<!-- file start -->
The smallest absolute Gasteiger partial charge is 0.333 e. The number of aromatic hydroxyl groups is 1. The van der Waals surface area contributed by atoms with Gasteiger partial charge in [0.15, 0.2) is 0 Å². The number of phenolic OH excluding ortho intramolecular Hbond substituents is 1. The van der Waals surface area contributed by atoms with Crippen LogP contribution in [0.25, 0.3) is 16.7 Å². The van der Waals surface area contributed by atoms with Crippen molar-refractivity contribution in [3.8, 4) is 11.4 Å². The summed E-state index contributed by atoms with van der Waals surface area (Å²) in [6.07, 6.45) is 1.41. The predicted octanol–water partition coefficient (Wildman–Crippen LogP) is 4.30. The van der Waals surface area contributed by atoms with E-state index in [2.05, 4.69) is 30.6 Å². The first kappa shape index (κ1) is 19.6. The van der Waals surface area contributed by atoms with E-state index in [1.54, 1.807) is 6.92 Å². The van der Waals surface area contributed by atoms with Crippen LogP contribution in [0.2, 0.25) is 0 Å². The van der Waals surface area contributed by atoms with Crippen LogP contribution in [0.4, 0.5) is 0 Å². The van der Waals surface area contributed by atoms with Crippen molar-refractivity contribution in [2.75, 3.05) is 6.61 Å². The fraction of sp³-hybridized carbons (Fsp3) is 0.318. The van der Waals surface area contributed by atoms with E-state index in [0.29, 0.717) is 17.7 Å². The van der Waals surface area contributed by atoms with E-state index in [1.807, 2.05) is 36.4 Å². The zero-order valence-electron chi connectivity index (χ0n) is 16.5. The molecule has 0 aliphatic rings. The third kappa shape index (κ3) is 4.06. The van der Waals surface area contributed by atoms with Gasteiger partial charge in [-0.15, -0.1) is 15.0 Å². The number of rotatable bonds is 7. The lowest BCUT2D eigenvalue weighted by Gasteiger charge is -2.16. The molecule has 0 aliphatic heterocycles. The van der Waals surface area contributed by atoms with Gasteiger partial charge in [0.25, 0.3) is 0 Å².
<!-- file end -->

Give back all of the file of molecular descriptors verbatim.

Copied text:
The smallest absolute Gasteiger partial charge is 0.333 e. The number of aromatic hydroxyl groups is 1. The van der Waals surface area contributed by atoms with Gasteiger partial charge in [0.15, 0.2) is 0 Å². The number of phenolic OH excluding ortho intramolecular Hbond substituents is 1. The van der Waals surface area contributed by atoms with Crippen LogP contribution in [0.25, 0.3) is 16.7 Å². The van der Waals surface area contributed by atoms with Crippen molar-refractivity contribution in [3.8, 4) is 11.4 Å². The summed E-state index contributed by atoms with van der Waals surface area (Å²) in [6.07, 6.45) is 1.41. The predicted octanol–water partition coefficient (Wildman–Crippen LogP) is 4.30. The van der Waals surface area contributed by atoms with E-state index in [2.05, 4.69) is 30.6 Å². The first kappa shape index (κ1) is 19.6. The van der Waals surface area contributed by atoms with E-state index in [1.54, 1.807) is 6.92 Å². The van der Waals surface area contributed by atoms with Crippen LogP contribution in [0.2, 0.25) is 0 Å². The van der Waals surface area contributed by atoms with Crippen LogP contribution in [0.4, 0.5) is 0 Å². The van der Waals surface area contributed by atoms with Crippen molar-refractivity contribution in [2.75, 3.05) is 6.61 Å². The fraction of sp³-hybridized carbons (Fsp3) is 0.318. The van der Waals surface area contributed by atoms with E-state index in [0.29, 0.717) is 17.7 Å². The van der Waals surface area contributed by atoms with E-state index in [1.807, 2.05) is 36.4 Å². The zero-order valence-electron chi connectivity index (χ0n) is 16.5. The molecule has 0 aliphatic rings. The third kappa shape index (κ3) is 4.06. The van der Waals surface area contributed by atoms with Gasteiger partial charge in [-0.15, -0.1) is 15.0 Å². The number of rotatable bonds is 7. The lowest BCUT2D eigenvalue weighted by Gasteiger charge is -2.16. The molecule has 0 aliphatic heterocycles. The van der Waals surface area contributed by atoms with Gasteiger partial charge in [0.25, 0.3) is 0 Å².